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Judge to rule in Arizona Attorney General Tom Horne case

PHOENIX — An administrative law judge could rule Thursday on whether
there’s enough evidence to conclude Arizona Attorney General Tom Horne illegally
coordinated campaign spending with an aide running an independent group during
his 2010 campaign.

Yavapai County prosecutors said they showed during a civil hearing in February
that Horne and aide Kathleen Winn broke campaign-finance law by working together
on outside ads targeting Horne’s Democratic opponent in the weeks before the
November 2010 election won by the Republican attorney general. They want Horne
to repay $400,000 to donors and up to three times that amount in civil fines.

Lawyers for Horne and Winn said there is no evidence the pair broke campaign
finance laws. They also argued that an FBI agent who investigated the case
committed perjury.

Horne himself testified that he “absolutely never” had illegal communications
with Winn, an aide who was leader the independent campaign backing him during
his 2010 election bid.

“We absolutely never coordinated or violated any of the laws,” he said. “I
absolutely never did coordinate with Kathleen Winn.”

Judge Tammy Eigenheer of the Arizona Office of Administrative Hearings oversaw
three days of testimony in February. Her ruling is due Thursday, although it is
possible it will be delayed.

The decision will likely not be the end of the case, however, because Yavapai
County Attorney Sheila Polk can accept or reject her findings and impose
sanctions herself. Polk determined in October that Horne violated the law and
ordered the repayments and the filing of amended campaign-finance reports.

Horne and Winn could appeal any decision, dragging any final conclusion into
the election season, where Horne faces a challenger in August’s Republican
primary as he seeks a second term. If he wins the primary, he’ll likely face the
same Democrat he narrowly defeated in 2010, Felecia Rotellini, a former
prosecutor and bank regulator.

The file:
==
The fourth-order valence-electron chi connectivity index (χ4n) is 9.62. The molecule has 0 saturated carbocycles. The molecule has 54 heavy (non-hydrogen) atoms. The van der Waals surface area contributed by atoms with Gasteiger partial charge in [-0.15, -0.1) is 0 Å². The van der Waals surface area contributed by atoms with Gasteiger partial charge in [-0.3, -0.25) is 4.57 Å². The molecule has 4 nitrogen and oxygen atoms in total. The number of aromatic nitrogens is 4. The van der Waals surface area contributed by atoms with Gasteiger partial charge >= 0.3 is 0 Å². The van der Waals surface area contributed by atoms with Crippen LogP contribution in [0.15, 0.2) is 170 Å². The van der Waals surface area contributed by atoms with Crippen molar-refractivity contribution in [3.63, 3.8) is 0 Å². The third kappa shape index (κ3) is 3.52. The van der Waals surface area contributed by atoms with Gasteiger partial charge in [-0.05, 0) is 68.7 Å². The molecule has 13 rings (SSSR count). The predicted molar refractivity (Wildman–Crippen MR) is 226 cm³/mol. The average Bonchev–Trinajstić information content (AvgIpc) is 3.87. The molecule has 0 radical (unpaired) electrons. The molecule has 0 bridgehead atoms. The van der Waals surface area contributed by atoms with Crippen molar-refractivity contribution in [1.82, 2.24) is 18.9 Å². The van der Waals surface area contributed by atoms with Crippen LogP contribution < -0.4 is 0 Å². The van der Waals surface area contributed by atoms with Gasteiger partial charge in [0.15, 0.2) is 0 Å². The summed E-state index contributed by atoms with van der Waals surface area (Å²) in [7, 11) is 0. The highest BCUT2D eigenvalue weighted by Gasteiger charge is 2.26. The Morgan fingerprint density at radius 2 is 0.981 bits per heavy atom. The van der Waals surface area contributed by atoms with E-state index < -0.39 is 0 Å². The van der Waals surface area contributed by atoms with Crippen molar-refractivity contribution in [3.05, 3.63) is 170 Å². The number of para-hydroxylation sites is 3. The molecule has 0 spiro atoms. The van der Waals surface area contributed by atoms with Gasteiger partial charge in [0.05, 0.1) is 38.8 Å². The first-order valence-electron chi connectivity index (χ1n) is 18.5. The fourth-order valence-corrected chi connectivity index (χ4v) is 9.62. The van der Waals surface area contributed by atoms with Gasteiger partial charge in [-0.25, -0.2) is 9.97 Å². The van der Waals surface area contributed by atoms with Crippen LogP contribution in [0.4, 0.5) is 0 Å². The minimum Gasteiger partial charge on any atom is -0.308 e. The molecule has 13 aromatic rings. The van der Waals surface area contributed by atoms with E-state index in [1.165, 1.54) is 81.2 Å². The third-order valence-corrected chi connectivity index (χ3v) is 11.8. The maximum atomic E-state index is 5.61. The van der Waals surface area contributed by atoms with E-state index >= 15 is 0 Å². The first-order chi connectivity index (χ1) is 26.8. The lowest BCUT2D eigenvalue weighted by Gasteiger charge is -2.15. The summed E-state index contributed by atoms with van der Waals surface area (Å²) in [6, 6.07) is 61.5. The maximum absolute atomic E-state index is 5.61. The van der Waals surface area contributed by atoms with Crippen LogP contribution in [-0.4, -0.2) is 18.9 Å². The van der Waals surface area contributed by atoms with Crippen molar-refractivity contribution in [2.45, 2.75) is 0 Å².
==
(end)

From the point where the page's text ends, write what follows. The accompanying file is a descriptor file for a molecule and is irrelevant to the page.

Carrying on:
Horne and Winn are accused of working together on a campaign ad targeting
Rotellini that was paid for by an independent group Winn was running, Business
Leaders for Arizona. Such coordination would be illegal in Arizona.

But lawyers for Horne and Winn argued during the hearing and in court filings
that prosecutors came up woefully short of proving their case. Horne’s lawyer,
Michael Kimerer, wrote that the five examples prosecutors point to as providing
evidence of illegal coordination made no sense, and that they did not show that
there was substantial discussion connected with the ad attacking Rotellini.
Prosecutors needed to show “clear and convincing” evidence of a violation, and
they did not, he said.

One of Winn’s lawyers, Timothy La Sota, wrote that the case presented by the
Yavapai County attorney’s office is nothing but speculation.

“They were not a party to the conversations between Horne and Winn, they don’t
have a witness who was, and the witness they do have tells us that YCAO’s theory
actually doesn’t make sense,” La Sota wrote in a March filing. “They speculate
as to what the parties talked about and call this an ‘inference.’ ”

Prosecutors counter that there is a preponderance of evidence showing that
Horne and Winn spoke about the ad and Horne urged her to raise additional money
for it to be aired in the days before the election. They said in a court filing
that Winn spoke to Tom Horne by phone several times on Oct. 20, 2012, the same
day Winn exchanged emails with her campaign consultant about the content of the
ad. The timing of the calls outweighed testimony from Winn and Horne denying
coordination, they wrote.

They also said Horne sent strategic information to Winn on Oct. 27 and requested
that she attempt to raise $100,000 for Business Leaders for Arizona, which Winn
passed on to the consultant.

“Horne and Winn unambiguously coordinated on that day, and their acts also
corroborate the circumstantial evidence that they coordinated on October 20,
2010,” deputy county attorney Benjamin Kreutzberg wrote.

One of the key witnesses against Horne was FBI agent Brian Grehoski, who
testified that a witness told him by telephone that Horne didn’t consult with
Winn on a real estate deal. The pair said their conversations were in part about
that deal.

The witness recorded two calls, and they didn’t include those
questions, and defense lawyers say he lied.

“Grehoski’s perjury is simply the latest in a long series of abuses that are
emblematic of someone who is willing to pin a charge on the Defendants here,”
La Sota wrote. “This Court should reject Agent Grehoski’s testimony in every
respect.”

An FBI spokesman has said the agency’s Phoenix division stands behind Grehoski.

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